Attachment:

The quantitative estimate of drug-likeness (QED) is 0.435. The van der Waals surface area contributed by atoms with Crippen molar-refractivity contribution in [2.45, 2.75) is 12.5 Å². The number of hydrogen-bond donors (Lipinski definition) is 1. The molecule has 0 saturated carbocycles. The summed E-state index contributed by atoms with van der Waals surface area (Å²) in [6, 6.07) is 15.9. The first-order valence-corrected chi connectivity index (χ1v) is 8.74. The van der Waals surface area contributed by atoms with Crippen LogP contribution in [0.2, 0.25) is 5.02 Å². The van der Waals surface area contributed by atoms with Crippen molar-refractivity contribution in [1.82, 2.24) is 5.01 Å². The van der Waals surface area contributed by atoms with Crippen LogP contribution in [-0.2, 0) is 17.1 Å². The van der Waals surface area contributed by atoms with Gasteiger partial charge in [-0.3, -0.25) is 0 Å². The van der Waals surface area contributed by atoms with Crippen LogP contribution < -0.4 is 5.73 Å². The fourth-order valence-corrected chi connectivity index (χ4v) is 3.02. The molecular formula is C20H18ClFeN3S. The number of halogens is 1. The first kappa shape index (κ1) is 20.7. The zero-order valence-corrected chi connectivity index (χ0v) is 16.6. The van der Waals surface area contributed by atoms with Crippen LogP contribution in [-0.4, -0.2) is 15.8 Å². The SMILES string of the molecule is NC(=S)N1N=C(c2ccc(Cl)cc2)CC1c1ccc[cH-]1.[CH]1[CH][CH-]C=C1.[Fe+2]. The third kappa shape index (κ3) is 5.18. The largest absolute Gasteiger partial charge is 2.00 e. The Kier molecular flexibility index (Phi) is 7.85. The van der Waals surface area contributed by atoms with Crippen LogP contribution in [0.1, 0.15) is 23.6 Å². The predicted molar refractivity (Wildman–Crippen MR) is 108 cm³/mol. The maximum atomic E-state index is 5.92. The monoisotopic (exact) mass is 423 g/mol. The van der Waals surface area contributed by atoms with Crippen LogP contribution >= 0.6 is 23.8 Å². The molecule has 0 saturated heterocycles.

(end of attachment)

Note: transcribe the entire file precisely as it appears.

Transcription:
The quantitative estimate of drug-likeness (QED) is 0.435. The van der Waals surface area contributed by atoms with Crippen molar-refractivity contribution in [2.45, 2.75) is 12.5 Å². The number of hydrogen-bond donors (Lipinski definition) is 1. The molecule has 0 saturated carbocycles. The summed E-state index contributed by atoms with van der Waals surface area (Å²) in [6, 6.07) is 15.9. The first-order valence-corrected chi connectivity index (χ1v) is 8.74. The van der Waals surface area contributed by atoms with Crippen LogP contribution in [0.2, 0.25) is 5.02 Å². The van der Waals surface area contributed by atoms with Crippen molar-refractivity contribution in [1.82, 2.24) is 5.01 Å². The van der Waals surface area contributed by atoms with Crippen LogP contribution in [-0.2, 0) is 17.1 Å². The van der Waals surface area contributed by atoms with Gasteiger partial charge in [-0.3, -0.25) is 0 Å². The van der Waals surface area contributed by atoms with Crippen LogP contribution < -0.4 is 5.73 Å². The fourth-order valence-corrected chi connectivity index (χ4v) is 3.02. The molecular formula is C20H18ClFeN3S. The number of halogens is 1. The first kappa shape index (κ1) is 20.7. The zero-order valence-corrected chi connectivity index (χ0v) is 16.6. The van der Waals surface area contributed by atoms with Crippen LogP contribution in [-0.4, -0.2) is 15.8 Å². The SMILES string of the molecule is NC(=S)N1N=C(c2ccc(Cl)cc2)CC1c1ccc[cH-]1.[CH]1[CH][CH-]C=C1.[Fe+2]. The third kappa shape index (κ3) is 5.18. The largest absolute Gasteiger partial charge is 2.00 e. The Kier molecular flexibility index (Phi) is 7.85. The van der Waals surface area contributed by atoms with Crippen LogP contribution in [0.1, 0.15) is 23.6 Å². The predicted molar refractivity (Wildman–Crippen MR) is 108 cm³/mol. The maximum atomic E-state index is 5.92. The monoisotopic (exact) mass is 423 g/mol. The van der Waals surface area contributed by atoms with Crippen LogP contribution >= 0.6 is 23.8 Å². The molecule has 0 saturated heterocycles.